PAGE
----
A tragic time for the family
The camp Commandant treated us relatively well. People worked either on the collective farm, in the saw-mill or in the forest.
On days off from work, in the summer and autumn, I was allowed a pass to go into the forest to collect berries and mushrooms. Below our window, we had a small plot of soil where in the middle of June we planted potatoes, onions, cucumber and beans. Due to the long hours of daylight, by the 20 August, we were eating new potatoes from our small plot! People were starving and sick; many died, some families were completely wiped out, especially those with small children. People with farming backgrounds, like my family, managed a bit better. As long as we had work to do, time passed fairly quickly.
In October, Tadzio broke his leg at school and ended up in the hospital in Kotlas and, later, Zosia was in bed with flu. We were very happy when we received a parcel from our grandmother in Poland - especially since it contained “opłatek” (Christmas wafers), honey, sugar, biscuits and vegetable seeds - in the spring, Helena would sow the seeds in our garden to provide the vitamins we so badly needed.
Towards the end of our time in Monastyrok, Father managed to buy a cow (the best one) that had a calf. So, for a while, we had meat, milk and butter. I had had sores on my arms and legs caused by vitamin deficiency which soon got better with the improvement in our diet.
Danuta's Diary + route map
1. History of Kresy
3. Deportation to Siberia
5. The "Amnesty"
6. Joining the Army in southern Russia
7. Evacuation to Persia
9. The Italian Campaign
10. Post-war life
On 15 April 1940 we and a few other families were moved to a new place, Monastyrok. The enormous gate at the camp entrance frightened me. It was surrounded by a tall wooden stockade with guard towers at its corners. It looked like a prison; however, I soon discovered that the towers contained no guards and the gate was only locked at night.
This camp was close to Priwodino on the River Dwina, just south of Kotlas. The name of the “posiolek” came from the Orthodox Church, and was now used as a storeroom, canteen and shop.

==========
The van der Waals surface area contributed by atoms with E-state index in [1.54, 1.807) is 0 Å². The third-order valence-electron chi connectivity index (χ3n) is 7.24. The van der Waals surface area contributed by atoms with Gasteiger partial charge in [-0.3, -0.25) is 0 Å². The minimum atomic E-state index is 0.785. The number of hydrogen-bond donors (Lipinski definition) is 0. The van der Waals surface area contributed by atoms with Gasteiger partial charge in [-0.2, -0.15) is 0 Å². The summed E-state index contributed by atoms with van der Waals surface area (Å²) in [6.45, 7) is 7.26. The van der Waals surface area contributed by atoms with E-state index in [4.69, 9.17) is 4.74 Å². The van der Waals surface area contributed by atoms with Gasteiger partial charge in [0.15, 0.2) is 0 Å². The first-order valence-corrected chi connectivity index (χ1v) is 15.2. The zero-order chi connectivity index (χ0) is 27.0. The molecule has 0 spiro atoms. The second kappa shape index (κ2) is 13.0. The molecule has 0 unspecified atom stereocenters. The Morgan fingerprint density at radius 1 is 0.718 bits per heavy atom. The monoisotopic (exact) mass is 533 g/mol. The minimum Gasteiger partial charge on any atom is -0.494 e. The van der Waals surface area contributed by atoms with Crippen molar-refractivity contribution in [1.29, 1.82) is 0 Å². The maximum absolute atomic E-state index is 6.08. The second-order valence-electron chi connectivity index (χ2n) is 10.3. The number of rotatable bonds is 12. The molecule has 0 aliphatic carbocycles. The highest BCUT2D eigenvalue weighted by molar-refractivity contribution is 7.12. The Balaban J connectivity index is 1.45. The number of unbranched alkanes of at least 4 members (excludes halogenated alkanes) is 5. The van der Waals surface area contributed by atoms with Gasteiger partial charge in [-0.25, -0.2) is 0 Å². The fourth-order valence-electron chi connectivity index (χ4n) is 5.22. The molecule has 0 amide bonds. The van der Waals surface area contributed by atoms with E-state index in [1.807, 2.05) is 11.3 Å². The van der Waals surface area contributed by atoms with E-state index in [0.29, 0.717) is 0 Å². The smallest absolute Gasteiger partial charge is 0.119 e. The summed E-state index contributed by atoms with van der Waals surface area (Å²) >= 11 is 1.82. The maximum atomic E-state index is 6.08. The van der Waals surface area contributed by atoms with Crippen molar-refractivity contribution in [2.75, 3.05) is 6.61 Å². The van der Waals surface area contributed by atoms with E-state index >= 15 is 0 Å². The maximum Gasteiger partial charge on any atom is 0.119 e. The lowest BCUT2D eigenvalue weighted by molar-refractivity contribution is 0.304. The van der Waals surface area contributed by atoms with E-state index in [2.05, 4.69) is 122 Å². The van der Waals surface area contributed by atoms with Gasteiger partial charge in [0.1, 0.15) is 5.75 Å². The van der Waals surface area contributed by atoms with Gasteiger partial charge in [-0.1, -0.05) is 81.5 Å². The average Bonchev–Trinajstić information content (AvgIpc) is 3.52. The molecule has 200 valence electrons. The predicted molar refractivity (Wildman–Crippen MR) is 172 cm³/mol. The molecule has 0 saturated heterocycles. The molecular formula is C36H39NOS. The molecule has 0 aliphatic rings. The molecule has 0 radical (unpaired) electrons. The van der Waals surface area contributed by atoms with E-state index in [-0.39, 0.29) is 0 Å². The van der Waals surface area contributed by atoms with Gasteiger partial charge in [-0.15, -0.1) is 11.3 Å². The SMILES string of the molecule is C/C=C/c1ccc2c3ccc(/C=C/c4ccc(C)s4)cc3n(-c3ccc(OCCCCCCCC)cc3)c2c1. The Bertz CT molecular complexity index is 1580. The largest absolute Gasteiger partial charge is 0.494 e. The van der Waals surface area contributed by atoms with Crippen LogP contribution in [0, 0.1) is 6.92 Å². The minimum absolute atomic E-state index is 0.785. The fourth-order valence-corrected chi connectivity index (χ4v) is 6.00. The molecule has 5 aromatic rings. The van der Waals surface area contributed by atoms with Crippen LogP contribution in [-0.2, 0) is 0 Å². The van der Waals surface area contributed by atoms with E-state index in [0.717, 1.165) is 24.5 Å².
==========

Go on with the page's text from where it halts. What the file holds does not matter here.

But on Christmas Eve 1940, I was far from happy: for the last two weeks Zosia had been in the hospital in Priwodino. I was going with Father to share “opłatek” with her. It was 15.30. When the nurse saw us she said “Zosia is already covered”. I had no idea what she meant, but my Father started crying. I had never seen him like this before, with huge tears rolling down his cheeks. When the sheet was lifted I saw Zosia’s pale face and realised what had happened and then I also started to cry. We were told that Zosia had died at 14.45 – if only we had arrived a little earlier!
My Father took her home with us and made a coffin for her. Christmas Day was very sad for us. We gave Zosia a simple funeral. My Father himself (with tears in his eyes) buried her in the fir forest, in the cemetery at Monastyrok. Poor Zosia, she only lived to be 14 years old.
After almost three weeks of a nightmare journey, we arrived at Kotlas in the Archangelsk Oblast.
After sleigh rides, long walks in a huge snowstorm, temperatures of -40oC, then a train ride on the narrow gauge railway, we arrived at our first camp – Kotowalsk on 1 March 1940. About 200 people were packed into one large barrack. It was very stuffy but we couldn’t have the door open, as there was a snowstorm blowing outside. The old people and the children were going down with illnesses and there was no doctor.
The camp commandant announced, “All men must go to work”. They were given saws and axes to work in the forest. They were paid for their work in roubles.